The good ol’ days didn’t last long, however. Pretty soon there were pop-ups all over AOL and cyber security as a profession came into the mainstream. Fast forward to the present and we’ve seen another field recently come into the mainstream: big data.

Club cards, social media, and smart phones that literally track your every movement and purchase are commonplace, and capable of generating gigabytes of detailed data about you. And when you click on the “I agree” box you’re allowing this data to be legally sold to anyone willing to pay for it.

The expanse of big data prompted The Economist to make a benchmark announcement in May of 2017: the value of the data economy has surpassed the value of the world’s oil industry.

The ever-increasing amount of data about you flowing between those who store it, those who buy it, and those who analyze it is also mirrored in the government as it digitizes data about citizens for internal use. That includes everything from your taxes with the IRS to your health records with Medicare to your metadata with the NSA.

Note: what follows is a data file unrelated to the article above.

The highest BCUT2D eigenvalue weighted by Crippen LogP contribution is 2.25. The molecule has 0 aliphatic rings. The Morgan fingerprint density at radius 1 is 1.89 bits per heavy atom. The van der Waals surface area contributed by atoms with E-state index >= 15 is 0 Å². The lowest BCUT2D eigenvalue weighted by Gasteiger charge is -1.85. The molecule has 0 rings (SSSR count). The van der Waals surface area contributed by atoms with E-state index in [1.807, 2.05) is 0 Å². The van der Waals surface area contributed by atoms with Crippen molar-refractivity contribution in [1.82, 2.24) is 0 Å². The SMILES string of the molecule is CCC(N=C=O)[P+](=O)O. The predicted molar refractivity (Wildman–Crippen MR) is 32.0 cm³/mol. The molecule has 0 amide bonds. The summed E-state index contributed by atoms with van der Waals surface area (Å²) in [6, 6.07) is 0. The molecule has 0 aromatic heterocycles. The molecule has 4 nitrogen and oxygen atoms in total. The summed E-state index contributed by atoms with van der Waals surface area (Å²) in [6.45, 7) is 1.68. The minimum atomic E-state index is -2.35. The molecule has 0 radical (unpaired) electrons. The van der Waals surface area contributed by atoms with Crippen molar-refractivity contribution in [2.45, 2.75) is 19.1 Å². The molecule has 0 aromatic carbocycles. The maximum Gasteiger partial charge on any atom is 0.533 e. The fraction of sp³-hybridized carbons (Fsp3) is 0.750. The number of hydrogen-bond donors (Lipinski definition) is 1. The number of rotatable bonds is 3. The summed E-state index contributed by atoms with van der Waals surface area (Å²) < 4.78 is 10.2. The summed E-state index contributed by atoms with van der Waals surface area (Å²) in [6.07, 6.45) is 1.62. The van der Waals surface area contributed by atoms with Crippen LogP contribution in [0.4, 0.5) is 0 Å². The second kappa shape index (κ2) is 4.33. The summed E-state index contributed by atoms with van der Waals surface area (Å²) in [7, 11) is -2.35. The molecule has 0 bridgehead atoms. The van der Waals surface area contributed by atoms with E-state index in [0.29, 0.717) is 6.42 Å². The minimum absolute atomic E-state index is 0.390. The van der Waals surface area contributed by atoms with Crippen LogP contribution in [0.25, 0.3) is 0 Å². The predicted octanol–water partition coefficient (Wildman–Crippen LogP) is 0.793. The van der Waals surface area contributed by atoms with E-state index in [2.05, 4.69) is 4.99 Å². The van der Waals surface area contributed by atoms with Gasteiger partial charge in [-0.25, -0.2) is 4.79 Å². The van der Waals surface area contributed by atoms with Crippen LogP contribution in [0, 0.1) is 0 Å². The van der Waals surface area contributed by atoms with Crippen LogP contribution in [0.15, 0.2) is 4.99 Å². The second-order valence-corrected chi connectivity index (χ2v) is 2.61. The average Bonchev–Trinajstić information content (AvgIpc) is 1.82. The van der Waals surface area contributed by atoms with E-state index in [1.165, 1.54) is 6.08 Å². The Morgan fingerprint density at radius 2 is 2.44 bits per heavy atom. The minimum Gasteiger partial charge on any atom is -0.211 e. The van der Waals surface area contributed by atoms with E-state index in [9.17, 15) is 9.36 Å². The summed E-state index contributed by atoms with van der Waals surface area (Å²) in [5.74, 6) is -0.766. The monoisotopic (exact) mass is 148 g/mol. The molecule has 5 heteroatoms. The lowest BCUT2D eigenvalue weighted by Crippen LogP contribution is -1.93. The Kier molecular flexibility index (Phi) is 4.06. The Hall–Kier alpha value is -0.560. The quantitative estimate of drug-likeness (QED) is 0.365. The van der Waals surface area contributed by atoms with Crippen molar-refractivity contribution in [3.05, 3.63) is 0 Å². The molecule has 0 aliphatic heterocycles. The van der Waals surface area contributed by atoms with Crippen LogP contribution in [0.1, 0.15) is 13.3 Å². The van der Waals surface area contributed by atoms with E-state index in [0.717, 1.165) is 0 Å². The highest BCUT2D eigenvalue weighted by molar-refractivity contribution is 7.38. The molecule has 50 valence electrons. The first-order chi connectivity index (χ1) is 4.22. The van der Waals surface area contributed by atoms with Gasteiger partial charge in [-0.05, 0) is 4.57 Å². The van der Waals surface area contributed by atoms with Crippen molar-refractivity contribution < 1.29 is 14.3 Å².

Each instance where your data is transferred, stored, or analyzed is a potential window for a hacker to sneak in. Is the government better at securing data than the private sector? Not in Hawkins’ opinion. “They seem to run way behind everyone else. By far.”

If history is any indication, neither deserves a medal.

“Hackers Only Get Better”

That’s what Hawkins observed as we neared the end of our interview. He added ominously, “They don’t get worse and they don’t go away.”

Today hackers have diversified to focus on each of the windows and sub-windows through which data can be exfiltrated. For example, when you do something as simple as install an app, you’re creating another potential window where a hacker could break in and access the data stored on your phone. Apple’s App Store debuted in 2008 and less than a decade later it hosts 2.2 million apps. Android users can choose from even more apps. And every one of those apps can be exploited uniquely by a hacker.

Your data, and the profit that can legally be made from it, is multiplying exponentially. That means the targets available to hackers are also multiplying. Companies are too busy making money to emphasize cyber security as a priority, and when there is a major breach it seems the consequences are not adequate to deter the same thing from happening again.

If there’s any silver lining to this it’s that there will be steady demand for those in the cyber security field well into the future.